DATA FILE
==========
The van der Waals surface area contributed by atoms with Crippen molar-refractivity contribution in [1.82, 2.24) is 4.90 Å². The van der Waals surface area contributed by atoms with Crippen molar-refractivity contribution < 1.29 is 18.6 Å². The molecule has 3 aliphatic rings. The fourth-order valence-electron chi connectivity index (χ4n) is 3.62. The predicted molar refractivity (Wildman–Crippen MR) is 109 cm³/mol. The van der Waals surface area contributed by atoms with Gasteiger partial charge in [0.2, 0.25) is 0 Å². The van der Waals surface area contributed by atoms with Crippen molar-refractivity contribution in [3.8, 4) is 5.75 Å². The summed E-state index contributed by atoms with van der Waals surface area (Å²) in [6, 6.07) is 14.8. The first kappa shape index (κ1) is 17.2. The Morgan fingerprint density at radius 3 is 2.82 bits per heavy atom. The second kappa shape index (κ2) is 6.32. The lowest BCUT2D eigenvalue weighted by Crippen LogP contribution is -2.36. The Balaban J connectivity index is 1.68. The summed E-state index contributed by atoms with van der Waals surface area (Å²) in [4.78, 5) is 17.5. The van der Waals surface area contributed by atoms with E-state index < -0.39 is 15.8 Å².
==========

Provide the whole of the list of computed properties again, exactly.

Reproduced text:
The van der Waals surface area contributed by atoms with Crippen molar-refractivity contribution in [1.82, 2.24) is 4.90 Å². The van der Waals surface area contributed by atoms with Crippen molar-refractivity contribution < 1.29 is 18.6 Å². The molecule has 3 aliphatic rings. The fourth-order valence-electron chi connectivity index (χ4n) is 3.62. The predicted molar refractivity (Wildman–Crippen MR) is 109 cm³/mol. The van der Waals surface area contributed by atoms with Gasteiger partial charge in [0.2, 0.25) is 0 Å². The van der Waals surface area contributed by atoms with Crippen molar-refractivity contribution in [3.8, 4) is 5.75 Å². The summed E-state index contributed by atoms with van der Waals surface area (Å²) in [6, 6.07) is 14.8. The first kappa shape index (κ1) is 17.2. The Morgan fingerprint density at radius 3 is 2.82 bits per heavy atom. The second kappa shape index (κ2) is 6.32. The lowest BCUT2D eigenvalue weighted by Crippen LogP contribution is -2.36. The Balaban J connectivity index is 1.68. The summed E-state index contributed by atoms with van der Waals surface area (Å²) in [4.78, 5) is 17.5. The van der Waals surface area contributed by atoms with E-state index < -0.39 is 15.8 Å².